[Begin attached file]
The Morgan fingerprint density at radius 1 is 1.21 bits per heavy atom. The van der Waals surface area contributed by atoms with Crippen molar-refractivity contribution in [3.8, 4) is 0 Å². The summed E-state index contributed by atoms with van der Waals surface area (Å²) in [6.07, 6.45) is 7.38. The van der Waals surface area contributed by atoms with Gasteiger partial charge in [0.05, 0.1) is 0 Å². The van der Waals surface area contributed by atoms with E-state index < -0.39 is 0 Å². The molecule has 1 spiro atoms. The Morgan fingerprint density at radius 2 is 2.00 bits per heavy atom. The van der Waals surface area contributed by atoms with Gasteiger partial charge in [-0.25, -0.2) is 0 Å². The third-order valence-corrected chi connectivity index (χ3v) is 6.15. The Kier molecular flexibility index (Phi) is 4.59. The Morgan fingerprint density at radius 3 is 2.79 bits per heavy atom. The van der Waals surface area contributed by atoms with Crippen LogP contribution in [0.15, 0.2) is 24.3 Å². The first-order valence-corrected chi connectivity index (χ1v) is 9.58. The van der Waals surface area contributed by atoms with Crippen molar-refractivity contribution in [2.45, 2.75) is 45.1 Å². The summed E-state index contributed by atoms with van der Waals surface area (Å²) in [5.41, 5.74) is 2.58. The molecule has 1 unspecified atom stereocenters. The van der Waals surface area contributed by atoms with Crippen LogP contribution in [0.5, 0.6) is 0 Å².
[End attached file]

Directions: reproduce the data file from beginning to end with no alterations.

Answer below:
The Morgan fingerprint density at radius 1 is 1.21 bits per heavy atom. The van der Waals surface area contributed by atoms with Crippen molar-refractivity contribution in [3.8, 4) is 0 Å². The summed E-state index contributed by atoms with van der Waals surface area (Å²) in [6.07, 6.45) is 7.38. The van der Waals surface area contributed by atoms with Gasteiger partial charge in [0.05, 0.1) is 0 Å². The van der Waals surface area contributed by atoms with E-state index < -0.39 is 0 Å². The molecule has 1 spiro atoms. The Morgan fingerprint density at radius 2 is 2.00 bits per heavy atom. The van der Waals surface area contributed by atoms with Gasteiger partial charge in [-0.25, -0.2) is 0 Å². The third-order valence-corrected chi connectivity index (χ3v) is 6.15. The Kier molecular flexibility index (Phi) is 4.59. The Morgan fingerprint density at radius 3 is 2.79 bits per heavy atom. The van der Waals surface area contributed by atoms with Crippen LogP contribution in [0.15, 0.2) is 24.3 Å². The first-order valence-corrected chi connectivity index (χ1v) is 9.58. The van der Waals surface area contributed by atoms with Crippen molar-refractivity contribution in [2.45, 2.75) is 45.1 Å². The summed E-state index contributed by atoms with van der Waals surface area (Å²) in [5.41, 5.74) is 2.58. The molecule has 1 unspecified atom stereocenters. The van der Waals surface area contributed by atoms with Crippen LogP contribution in [0.5, 0.6) is 0 Å².